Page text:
Cyber forensics and e-discovery are two crucial areas that have gained tremendous importance in the modern day technology crimes investigations. It is difficult to imagine a cyber crime investigation without the use of e-discovery and cyber forensics.
Surprisingly, despite the importance of cyber forensics, the Indian approach towards the same has been of apathy. The same has been adequately covered by the cyber forensics trends and developments in India 2013 by Perry4Law and Perry4Law’s Techno Legal Base (PTLB). The cyber forensic investigation solutions in India need to be developed to better utilise cyber forensics methods.
Cyber forensics has been increasingly used for ascertaining the guilt or innocence of accused persons. Cyber forensics investigation covers various fields like cloud computing, network forensics, mobile forensics, memory forensics, audio forensics, video forensics, media forensics, etc.
Cyber forensics is also applied to areas like Internet Protocol (IP) address tracking, e-mail sender tracking, hidden Internet and deep web analysis, etc. However, an IP Address should not be sole criteria to arrest and punish an accused.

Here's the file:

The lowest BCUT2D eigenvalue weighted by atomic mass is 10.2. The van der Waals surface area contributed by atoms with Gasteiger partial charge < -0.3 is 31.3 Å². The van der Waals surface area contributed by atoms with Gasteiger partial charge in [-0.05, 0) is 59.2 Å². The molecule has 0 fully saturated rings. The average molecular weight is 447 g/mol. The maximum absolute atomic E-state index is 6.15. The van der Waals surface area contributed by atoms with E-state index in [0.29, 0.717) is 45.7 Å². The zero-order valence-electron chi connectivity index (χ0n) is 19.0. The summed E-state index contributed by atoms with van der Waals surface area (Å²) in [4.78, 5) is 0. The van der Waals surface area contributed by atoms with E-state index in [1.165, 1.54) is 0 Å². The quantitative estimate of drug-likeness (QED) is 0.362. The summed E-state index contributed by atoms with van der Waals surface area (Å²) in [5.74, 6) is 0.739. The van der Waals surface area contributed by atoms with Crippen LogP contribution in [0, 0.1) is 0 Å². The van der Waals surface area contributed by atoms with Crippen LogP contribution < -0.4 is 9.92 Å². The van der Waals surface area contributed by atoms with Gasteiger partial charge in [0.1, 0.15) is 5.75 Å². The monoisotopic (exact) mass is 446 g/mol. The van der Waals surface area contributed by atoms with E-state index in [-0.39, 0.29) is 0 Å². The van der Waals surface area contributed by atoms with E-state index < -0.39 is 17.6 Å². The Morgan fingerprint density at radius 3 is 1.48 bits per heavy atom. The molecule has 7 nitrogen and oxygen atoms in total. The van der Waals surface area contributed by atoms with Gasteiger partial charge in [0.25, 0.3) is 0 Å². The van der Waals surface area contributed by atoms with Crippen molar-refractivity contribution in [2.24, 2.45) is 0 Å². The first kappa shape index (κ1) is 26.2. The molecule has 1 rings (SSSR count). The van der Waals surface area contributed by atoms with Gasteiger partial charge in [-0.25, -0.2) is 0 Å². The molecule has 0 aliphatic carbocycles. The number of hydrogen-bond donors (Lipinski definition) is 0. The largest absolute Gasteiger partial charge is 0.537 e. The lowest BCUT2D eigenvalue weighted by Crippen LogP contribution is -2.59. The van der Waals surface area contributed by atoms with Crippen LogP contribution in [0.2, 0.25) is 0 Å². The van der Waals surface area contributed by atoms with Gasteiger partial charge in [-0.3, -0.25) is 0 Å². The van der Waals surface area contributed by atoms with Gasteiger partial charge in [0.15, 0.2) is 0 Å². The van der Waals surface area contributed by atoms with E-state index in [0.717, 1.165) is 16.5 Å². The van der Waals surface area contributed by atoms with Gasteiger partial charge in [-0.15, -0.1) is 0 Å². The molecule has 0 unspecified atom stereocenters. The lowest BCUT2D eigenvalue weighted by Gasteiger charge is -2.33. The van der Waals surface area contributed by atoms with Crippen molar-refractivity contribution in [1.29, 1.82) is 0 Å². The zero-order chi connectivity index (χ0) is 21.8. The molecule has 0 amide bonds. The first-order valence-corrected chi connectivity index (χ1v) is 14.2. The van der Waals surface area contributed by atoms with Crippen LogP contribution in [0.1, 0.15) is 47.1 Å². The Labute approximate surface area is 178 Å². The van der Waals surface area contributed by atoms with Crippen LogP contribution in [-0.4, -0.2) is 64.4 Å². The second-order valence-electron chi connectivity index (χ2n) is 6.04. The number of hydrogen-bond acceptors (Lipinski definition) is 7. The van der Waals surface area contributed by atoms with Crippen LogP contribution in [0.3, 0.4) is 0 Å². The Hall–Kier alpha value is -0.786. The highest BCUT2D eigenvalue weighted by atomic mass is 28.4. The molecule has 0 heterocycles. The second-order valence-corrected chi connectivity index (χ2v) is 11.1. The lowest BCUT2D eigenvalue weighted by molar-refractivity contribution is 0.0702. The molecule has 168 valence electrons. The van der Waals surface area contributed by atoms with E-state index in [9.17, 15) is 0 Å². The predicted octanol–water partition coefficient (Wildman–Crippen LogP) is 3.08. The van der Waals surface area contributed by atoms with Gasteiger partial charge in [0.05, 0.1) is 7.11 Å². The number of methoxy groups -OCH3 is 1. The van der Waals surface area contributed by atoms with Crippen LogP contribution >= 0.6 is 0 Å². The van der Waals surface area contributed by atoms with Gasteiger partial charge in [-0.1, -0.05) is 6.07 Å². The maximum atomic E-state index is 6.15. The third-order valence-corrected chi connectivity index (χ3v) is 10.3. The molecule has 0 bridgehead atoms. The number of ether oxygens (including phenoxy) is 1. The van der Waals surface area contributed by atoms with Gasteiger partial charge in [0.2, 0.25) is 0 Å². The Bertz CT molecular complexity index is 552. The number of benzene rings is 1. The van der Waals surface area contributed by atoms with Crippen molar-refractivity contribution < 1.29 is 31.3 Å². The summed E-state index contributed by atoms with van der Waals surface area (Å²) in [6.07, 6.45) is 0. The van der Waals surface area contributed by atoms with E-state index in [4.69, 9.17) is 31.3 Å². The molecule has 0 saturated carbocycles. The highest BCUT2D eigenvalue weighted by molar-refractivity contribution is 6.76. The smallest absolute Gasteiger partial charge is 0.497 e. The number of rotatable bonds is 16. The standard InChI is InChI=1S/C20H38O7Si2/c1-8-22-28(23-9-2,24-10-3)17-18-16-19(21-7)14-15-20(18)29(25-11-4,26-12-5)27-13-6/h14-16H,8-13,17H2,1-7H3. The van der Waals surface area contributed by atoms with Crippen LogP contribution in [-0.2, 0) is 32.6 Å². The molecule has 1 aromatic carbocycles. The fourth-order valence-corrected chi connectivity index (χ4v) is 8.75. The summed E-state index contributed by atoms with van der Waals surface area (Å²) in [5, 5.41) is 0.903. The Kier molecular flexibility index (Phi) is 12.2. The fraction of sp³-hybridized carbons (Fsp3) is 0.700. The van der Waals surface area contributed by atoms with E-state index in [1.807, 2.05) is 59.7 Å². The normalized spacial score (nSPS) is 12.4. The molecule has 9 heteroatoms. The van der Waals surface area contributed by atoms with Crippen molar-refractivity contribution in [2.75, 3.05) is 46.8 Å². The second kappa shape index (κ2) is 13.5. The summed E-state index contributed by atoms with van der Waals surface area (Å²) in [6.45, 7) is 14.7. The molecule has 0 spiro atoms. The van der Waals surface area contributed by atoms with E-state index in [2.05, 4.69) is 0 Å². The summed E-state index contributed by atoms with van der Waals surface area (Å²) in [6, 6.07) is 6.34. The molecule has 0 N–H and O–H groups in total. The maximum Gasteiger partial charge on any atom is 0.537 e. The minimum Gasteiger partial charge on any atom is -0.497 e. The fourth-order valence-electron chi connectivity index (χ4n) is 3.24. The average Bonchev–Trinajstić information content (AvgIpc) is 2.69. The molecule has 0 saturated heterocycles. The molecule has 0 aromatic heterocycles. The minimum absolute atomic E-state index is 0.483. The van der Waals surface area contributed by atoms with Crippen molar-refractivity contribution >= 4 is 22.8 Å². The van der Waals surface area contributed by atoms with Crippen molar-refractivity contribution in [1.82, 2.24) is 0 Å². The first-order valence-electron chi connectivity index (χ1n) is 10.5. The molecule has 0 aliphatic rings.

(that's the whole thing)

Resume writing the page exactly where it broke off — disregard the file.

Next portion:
We have no cyber forensics best practices in India and cyber forensics is conducted in a casual manner. Recently the forensics analysis of Nokia’s computer was undertaken but till now it is not clear what its outcome was. Similarly, lack of use of cyber forensics best practices in IPL Match Fixing Case may jeoparadise it. Even the Central Bureau of Investigation (CBI) committed a Cyber Forensics Blunder in Aarushi murder case. Now the Enforcement Directorate (EC) is seized with investigation of violations of Indian laws by Bitcoins websites operating in India. The Enforcement Directorate must use e-discovery and cyber forensics methods to detect possible legal violations by Bitcoin websites.
These problems are further aggravated doe to absence of proper and systematic cyber crime investigations in India. So severe is the situation public interest litigation has been filed at the Supreme Court of India to direct the Indian government to ensure regulations and guidelines for effective investigation of cyber crimes in India.
Digital evidence and scientific approach is still missing from Indian legal and judicial system though some progress in the directions of computerisation of courts and use of video conferencing facilities has taken place. We still have to cover a long gap before we can ensure e-courts in India and use of e-discovery and cyber forensics for legal and judicial purposes. The sooner we take initiatives in these directions the better it would be for the larger interest of India.